NSF Funding Opportunity: Science and Technology Centers: Integrative Partnerships

Just got this from Amy Pruden, via Paula Olseiwski.   Seems like a potential opportunity to get some funding for the microbiology of the built environment from NSF.   The “Concept” of the program is described below:

The Science and Technology Centers: Integrative Partnerships – Concept

The Science and Technology Centers (STC): Integrative Partnerships program supports innovative research and education projects that require large-scale, long-term investments. STCs conduct world-class research through partnerships among academic institutions, national laboratories, industrial organizations, and/or other public/private entities, and via international collaborations, as appropriate. These partnerships build intellectual and physical infrastructure within or between disciplines and facilitate the creation, integration, and transfer of new knowledge.

The STC program supports important investigations at the interfaces of disciplines or fresh approaches within disciplines. STCs may involve any area of science and engineering that NSF supports. STCs exploit opportunities in science, engineering and technology where the complexity of the research agenda requires the duration, scope, scale, flexibility, and facilities that center support can provide. They help enable U.S. leadership in research in a world in which discovery, learning and innovation enterprises are increasingly interconnected, and increasingly global. Centers offer the science and engineering community a venue for interaction and an effective mechanism to undertake long-term, integrated scientific and technological research and education activities; to explore better and more effective ways to educate students; to broaden participation of underrepresented groups; and to develop approaches to ensure the timely transfer of research and education advances made in service to society. STC partner institutions work together with the lead institution as an integrated whole to achieve the shared research, education, broadening participation, and knowledge-transfer goals of the Center.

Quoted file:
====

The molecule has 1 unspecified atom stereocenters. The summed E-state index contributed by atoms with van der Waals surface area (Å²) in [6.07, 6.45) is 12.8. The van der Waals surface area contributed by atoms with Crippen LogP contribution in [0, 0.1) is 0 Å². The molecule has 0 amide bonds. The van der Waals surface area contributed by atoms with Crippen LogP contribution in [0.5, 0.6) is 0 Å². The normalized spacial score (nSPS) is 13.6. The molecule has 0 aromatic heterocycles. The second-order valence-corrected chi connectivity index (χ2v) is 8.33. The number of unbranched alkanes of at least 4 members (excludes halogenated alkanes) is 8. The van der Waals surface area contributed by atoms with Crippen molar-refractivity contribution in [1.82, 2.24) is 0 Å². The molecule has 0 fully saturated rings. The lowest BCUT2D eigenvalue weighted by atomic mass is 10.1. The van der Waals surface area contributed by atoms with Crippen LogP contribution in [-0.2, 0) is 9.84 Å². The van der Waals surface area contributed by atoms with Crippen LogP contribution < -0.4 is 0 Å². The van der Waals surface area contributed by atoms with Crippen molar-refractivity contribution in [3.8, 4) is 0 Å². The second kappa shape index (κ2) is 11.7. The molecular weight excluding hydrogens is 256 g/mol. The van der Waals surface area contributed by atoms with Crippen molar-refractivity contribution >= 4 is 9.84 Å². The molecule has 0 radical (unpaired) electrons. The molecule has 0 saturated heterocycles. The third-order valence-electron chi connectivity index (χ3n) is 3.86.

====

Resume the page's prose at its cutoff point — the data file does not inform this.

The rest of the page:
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David Coil

David Coil is a Project Scientist in the lab of Jonathan Eisen at UC Davis. David works at the intersection between research, education, and outreach in the areas of the microbiology of the built environment, microbial ecology, and bacterial genomics. Twitter